Emerald Creeper is not something that grows in my Northern Virginia garden but I was lucky to see it flower last week so I just had to share these photos with fellow gardeners on Garden Bloggers Bloom Day. Known for its turquoise colored flowers, which is an extremely rare color in the plant world, Emerald Creeper produces dozens of long pendent trusses, also called pseudoracemes, with claw-shaped flowers. In fact, the only way I was able to see such an exquisite flower was by visiting the U.S. Botanic Garden’s Conservatory in Washington DC. Few botanical gardens have the Emerald Creeper, which is rapidly becoming an endangered species. Native to the Philippines, this tropical vine lives in rainforests that are being decimated.
A member of the bean family, Emerald Creeper produces pea pods about 2 inches long but these are even rarer to see. The vine is pollinated by bats that hang upside down on the inflorescences to drink the nectar. Because there are no bats in glass houses, staff would have to mimic the way the bats enter the flower in order to hand pollinate.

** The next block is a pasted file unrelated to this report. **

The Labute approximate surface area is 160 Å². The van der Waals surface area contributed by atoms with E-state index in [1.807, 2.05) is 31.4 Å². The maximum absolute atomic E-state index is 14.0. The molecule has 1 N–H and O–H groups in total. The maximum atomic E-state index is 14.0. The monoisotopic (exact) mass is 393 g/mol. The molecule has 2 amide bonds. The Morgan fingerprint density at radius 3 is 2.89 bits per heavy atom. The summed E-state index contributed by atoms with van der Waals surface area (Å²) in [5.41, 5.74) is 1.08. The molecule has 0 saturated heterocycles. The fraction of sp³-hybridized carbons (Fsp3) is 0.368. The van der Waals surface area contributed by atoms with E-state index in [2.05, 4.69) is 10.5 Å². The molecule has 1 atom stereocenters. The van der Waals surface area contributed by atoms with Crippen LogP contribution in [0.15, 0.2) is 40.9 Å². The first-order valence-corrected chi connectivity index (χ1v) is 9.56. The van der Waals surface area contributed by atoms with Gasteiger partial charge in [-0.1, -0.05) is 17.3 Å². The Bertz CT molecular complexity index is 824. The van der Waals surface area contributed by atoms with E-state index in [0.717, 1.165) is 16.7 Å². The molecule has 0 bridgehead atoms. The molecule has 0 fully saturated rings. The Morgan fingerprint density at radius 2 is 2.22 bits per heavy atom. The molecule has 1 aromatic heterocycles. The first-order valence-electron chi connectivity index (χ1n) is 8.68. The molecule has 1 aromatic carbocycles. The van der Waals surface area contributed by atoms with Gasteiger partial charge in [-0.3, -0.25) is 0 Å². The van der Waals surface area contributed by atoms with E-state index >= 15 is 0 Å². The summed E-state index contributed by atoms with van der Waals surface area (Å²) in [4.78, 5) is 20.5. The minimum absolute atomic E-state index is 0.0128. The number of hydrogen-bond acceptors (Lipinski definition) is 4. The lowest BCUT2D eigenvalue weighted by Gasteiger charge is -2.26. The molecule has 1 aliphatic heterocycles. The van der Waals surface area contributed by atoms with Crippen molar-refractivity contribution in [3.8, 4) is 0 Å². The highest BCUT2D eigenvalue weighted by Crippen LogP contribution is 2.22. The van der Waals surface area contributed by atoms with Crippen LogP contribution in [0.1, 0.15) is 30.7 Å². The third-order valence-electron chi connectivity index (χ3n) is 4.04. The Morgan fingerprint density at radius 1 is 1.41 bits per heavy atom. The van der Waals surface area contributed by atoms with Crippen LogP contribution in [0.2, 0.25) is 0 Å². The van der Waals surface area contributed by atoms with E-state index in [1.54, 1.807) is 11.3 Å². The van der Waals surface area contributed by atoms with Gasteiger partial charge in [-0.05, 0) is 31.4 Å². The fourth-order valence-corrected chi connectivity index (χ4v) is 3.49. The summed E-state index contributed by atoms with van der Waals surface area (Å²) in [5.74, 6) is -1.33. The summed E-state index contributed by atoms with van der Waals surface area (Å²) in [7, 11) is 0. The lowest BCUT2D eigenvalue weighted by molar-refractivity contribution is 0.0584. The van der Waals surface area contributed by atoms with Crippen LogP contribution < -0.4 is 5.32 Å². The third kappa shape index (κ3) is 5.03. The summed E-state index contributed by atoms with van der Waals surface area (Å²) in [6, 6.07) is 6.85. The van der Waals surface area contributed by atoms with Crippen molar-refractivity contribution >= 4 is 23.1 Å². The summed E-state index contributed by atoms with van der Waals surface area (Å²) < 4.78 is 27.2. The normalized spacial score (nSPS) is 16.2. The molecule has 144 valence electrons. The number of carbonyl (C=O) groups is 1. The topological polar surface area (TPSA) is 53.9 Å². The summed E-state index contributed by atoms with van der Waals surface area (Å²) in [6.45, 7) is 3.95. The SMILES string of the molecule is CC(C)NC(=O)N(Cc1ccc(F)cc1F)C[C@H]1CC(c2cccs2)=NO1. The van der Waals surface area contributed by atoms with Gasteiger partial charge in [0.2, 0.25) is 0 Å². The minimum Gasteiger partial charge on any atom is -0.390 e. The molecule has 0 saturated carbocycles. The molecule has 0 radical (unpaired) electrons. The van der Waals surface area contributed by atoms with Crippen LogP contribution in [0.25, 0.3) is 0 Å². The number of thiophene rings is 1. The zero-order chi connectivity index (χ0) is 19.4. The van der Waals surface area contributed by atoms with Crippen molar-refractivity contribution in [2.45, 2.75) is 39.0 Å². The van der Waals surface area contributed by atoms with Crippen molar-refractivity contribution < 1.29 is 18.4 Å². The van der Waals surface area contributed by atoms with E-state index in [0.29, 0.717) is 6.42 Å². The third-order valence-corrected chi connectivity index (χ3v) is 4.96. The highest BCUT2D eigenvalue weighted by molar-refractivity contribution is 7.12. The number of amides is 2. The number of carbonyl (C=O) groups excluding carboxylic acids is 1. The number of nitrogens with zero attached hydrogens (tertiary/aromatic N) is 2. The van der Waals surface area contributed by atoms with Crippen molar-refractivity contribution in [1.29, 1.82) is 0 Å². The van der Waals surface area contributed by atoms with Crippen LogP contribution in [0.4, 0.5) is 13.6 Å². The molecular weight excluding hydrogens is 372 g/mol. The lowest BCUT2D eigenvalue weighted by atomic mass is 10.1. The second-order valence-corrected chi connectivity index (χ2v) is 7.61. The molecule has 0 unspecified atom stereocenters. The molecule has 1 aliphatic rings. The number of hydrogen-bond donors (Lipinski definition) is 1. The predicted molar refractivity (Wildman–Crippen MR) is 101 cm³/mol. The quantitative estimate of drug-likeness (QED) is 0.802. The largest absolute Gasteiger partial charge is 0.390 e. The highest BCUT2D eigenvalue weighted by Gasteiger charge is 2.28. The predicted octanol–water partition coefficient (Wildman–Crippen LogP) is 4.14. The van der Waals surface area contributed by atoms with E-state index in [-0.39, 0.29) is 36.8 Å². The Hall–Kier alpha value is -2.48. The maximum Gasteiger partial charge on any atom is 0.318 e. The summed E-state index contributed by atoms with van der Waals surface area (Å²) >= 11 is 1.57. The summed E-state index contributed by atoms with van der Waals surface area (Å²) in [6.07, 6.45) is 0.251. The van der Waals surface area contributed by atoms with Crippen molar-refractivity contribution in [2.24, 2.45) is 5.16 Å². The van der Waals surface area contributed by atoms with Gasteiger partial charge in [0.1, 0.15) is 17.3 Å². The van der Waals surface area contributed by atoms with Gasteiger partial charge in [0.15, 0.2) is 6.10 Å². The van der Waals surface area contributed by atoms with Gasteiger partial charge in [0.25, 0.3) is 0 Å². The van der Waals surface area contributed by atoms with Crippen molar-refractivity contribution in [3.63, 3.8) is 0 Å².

The botanical name intrigued me. Strongylodon macrobotrys comes from the Greek word “strongylos” which means “round,” and “odontus” which means “tooth” and refers to the rounded teeth of the calyx. In the specific epithet, the Greek word “macros” means “large” and “botrys” means “grape-like clusters.” I can see all of that but “grape” escapes me!